"people" and "money" previously were used to denote plural. Now we have "peoples" and "moneys". What is the reason for this?
The word "peoples" semantically differs from "people".
people [people peoples peopled peopling] noun, verb
- plural persons; men, women and children
- At least ten people were killed in the crash.
- There were a lot of people at the party.
- Many young people are out of work.
- plural persons in general or everyone
- He doesn't care what people think of him.
- She tends to annoy people. Use everyone or everybody instead of ‘all people’.
- countable all the persons who live in a particular place or belong to a particular country, race, etc
- the French people
- the native peoples of Siberia
As you can see above, "people" in the context of 3. means an ethnic group or a group of inhabitants occupying a specific region. The word may thus be in the form of "peoples" if you refer to multiple groups, the same way you could use "groups".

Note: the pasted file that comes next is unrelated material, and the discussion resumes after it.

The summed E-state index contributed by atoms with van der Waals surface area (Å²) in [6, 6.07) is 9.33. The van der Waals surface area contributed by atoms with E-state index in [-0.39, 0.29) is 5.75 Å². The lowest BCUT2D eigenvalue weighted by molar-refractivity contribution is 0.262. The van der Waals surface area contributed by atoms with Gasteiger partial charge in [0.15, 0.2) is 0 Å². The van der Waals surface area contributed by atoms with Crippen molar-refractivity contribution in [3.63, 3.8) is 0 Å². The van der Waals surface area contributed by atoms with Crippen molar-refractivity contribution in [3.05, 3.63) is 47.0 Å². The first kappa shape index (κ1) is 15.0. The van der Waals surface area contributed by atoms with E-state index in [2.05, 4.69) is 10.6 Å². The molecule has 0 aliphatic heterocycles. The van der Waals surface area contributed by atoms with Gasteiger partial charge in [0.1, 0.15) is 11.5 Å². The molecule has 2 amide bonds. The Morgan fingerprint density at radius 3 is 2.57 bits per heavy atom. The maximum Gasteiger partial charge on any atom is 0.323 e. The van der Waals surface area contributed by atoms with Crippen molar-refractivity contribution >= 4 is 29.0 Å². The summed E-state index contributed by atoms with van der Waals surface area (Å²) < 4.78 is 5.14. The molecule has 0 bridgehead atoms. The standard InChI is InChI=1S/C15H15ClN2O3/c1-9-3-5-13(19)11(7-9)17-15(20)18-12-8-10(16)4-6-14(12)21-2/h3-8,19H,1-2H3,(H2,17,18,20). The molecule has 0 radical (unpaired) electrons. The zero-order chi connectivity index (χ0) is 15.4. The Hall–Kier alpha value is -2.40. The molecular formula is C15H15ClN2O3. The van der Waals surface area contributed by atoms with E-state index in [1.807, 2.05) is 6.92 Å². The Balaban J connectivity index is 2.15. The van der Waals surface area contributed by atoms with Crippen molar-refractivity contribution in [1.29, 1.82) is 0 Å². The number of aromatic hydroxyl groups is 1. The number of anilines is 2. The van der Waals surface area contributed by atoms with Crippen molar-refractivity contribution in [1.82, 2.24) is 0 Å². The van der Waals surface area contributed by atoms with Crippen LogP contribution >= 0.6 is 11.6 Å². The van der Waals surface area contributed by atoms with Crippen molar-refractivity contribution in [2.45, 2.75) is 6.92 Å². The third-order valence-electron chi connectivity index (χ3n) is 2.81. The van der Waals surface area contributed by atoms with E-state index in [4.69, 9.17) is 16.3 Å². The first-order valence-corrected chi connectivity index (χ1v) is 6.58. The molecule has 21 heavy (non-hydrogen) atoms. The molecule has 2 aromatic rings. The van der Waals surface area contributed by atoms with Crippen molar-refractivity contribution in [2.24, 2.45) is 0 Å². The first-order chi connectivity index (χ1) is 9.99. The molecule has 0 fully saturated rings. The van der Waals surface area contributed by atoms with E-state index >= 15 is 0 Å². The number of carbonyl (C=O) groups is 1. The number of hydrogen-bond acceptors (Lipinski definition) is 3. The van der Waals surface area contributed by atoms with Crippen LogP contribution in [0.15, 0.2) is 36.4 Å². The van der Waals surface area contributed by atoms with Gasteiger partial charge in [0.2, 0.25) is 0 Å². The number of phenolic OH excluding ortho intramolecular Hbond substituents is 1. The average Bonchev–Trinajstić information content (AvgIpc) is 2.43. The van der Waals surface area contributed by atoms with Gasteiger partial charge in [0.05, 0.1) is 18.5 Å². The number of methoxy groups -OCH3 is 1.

The two forms (peoples and people) are not interchangeable, meaning that it is incorrect to use "peoples" in the context of 1. or 2. or the other way around (with the exception of "a people", of course, which means a single ethnic group).
The same applies to "monies".
money [money moneys monies] noun
- uncountable what you earn by working or selling things, and use to buy things
- to borrow/save/spend/earn money
- How much money is there in my account?
- The money is much better in my new job.
- If the item is not satisfactory, you will get your money back.
- We'll need to raise more money (= collect or borrow it) next year.
- Can you lend me some money until tomorrow?
- Be careful with that — it cost a lot of money.
- uncountable coins or paper notes
- I counted the money carefully.
- Where can I change my money into dollars?
- uncountable a person's wealth including their property
- He lost all his money.
- The family made their money in the 18th century.
- moneys or monies plural (law or old use) sums of money
- a statement of all monies paid into your account
I have often seen "monies" used, but exclusively in legal text such as contracts, statutes and court documents. It is a term of art used in legal contexts only and is interchangeable with "funds".